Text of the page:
KT Tool Review: Audit & Feedback

How to advance a growing — yet somewhat stagnant — field of research

CHI KT Platform
Nov 28, 2018 · 7 min read

Audit and feedback research is a “massive field, and it’s growing fast.”

That’s Dr. Noah Ivers of the Women’s College Research Institute speaking at a June 2018 Choosing Wisely Canada talk, which you can watch here.

https://choosingwiselycanada.org/event/2018junetalk/

What is Audit and Feedback?

In short, Audit and Feedback (A&F) is the process of measuring an individual’s professional performance and reporting their results back to them within context (e.g. in comparison to their peer group, or desired standards).

A Languishing Literature

Back to Ivers and his A&F talk — he adds “although it’s a growing literature, it’s a stagnant literature.” If you’re like me, your ears just perked up.

The Audit & Feedback Echo Chamber

Here’s a common situation in health research and/or quality improvement in healthcare:

Source: https://giphy.com/gifs/modern-family-thumbs-up-phil-dunphy-geYwtodB9AiI0

“The explicit use of theory in studies of audit and feedback [is] rare.”

Of all the 140 studies reviewed, only 14 per cent reported use of a theory, and only 9 per cent used a theory to inform development of the intervention. [1]

“This is a problem. This is people doing stuff and evaluating it in trials, but not necessarily taking advantage of the opportunity to help everybody else learn how to do things better.”

Source: https://giphy.com/gifs/family-dunphy-wifflegif-fxwKMXHxeIn8k

Learning to Do Things Better

In 2014, Dr. Ivers and his team published a debate article providing guidance on creative ways to improve A&F implementation research, including:

  • Applying “relevant theory to improve design and increase contribution to the literature,” (such as the Theoretical Domains Framework) and;
  • Manipulating intervention components within real-world constraints (e.g. using multiple interventions to address specific barriers and facilitators where feedback alone is unlikely to change behaviour). [2]
  1. Nature of the data available for feedback (e.g. provided ASAP and in multiple instances)
  2. Feedback display (e.g. “minimize extraneous cognitive load for feedback recipients” — reduce the mental effort required to process and respond to feedback)
  3. Delivering the feedback intervention (e.g. “prevent defensive reactions to feedback”) [3]
Photo by Sam McGhee on Unsplash

These themes — and more specifically, the hypotheses associated with them — form an incredibly clear set of directions upon which to build comparative effectiveness studies using A&F.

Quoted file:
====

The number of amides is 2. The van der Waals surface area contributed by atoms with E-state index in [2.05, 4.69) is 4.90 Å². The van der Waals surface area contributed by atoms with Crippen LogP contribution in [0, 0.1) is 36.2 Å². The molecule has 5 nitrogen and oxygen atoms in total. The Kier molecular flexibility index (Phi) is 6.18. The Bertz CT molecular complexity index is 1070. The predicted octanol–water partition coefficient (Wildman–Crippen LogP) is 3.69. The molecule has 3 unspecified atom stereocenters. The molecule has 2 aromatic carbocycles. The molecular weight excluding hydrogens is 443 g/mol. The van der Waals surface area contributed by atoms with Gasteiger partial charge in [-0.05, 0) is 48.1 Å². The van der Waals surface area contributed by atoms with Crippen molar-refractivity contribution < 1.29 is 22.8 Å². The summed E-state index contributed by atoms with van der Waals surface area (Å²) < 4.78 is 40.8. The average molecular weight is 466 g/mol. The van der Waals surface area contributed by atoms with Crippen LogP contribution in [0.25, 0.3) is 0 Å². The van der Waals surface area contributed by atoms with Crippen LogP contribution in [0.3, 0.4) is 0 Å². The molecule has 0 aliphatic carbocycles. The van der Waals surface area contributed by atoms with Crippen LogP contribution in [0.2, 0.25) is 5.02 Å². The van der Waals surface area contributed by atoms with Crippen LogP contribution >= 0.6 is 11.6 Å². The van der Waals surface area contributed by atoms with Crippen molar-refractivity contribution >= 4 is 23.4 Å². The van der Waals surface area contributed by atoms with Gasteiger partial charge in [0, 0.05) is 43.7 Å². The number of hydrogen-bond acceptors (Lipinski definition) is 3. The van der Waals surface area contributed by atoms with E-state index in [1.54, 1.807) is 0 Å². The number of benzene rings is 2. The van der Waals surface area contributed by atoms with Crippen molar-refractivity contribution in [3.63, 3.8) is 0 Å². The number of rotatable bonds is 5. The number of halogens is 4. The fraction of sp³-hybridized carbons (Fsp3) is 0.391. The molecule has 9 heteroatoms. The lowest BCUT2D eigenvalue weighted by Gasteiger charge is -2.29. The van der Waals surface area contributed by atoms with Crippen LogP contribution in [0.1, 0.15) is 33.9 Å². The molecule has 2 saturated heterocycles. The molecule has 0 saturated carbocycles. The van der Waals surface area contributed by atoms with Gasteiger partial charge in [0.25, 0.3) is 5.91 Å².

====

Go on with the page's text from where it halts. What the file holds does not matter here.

Colquhoun et al. note that “the number of potential hypotheses identified and the range of theories and theoretical concepts discussed underscores the complexity and number of potential mechanisms underlying effective A&F.”

  • How can we best engage end-users in the intervention design process to avoid pushback?
  • Does making practitioners sign a commitment to the A&F process improve the sustainability of positive intervention effects?

Audit & Feedback and the Art of the Nudge

For those who’ve read my other posts, you know I’m going to try to find an angle to work the art of nudging into the conversation (if you’re not familiar with the term, you can read about it in my post, Automatically Smarter).

Source: https://www.health.org.uk/publications/behavioural-insights-in-health-care p. 42

Before you Implement Audit & Feedback

The next time you or somebody you know is about to embark on an audit & feedback project, take a look at the testable hypotheses embedded in the work above. Try to incorporate some or all of the best practices mentioned into the design and development of the intervention. Opt for a research design that allows you to compare the effectiveness of two or more different solutions, and not just against a standard control.



About the Author

Patrick Faucher is the Creative & Strategic Services Lead for the George and Fay Yee Centre for Healthcare Innovation’s Knowledge Translation platform. A communications strategist with over a dozen years experience, he specializes in creating content engineered to build awareness, understanding, engagement, and adoption through an approach rooted in design thinking (rapid prototyping) and behavioural insights (nudging).

KnowledgeNudge

Publishing bi-weekly, we focus on all things knowledge translation (KT) – synthesis, exchange, application & dissemination – from a health perspective. Topics include the science of KT, patient engagement, and media & dissemination.

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Know-do gaps. Integrated KT. Patient & public engagement. KT research. Multimedia tools & dissemination. And the occasional puppy.

KnowledgeNudge

Publishing bi-weekly, we focus on all things knowledge translation (KT) – synthesis, exchange, application & dissemination – from a health perspective. Topics include the science of KT, patient engagement, and media & dissemination.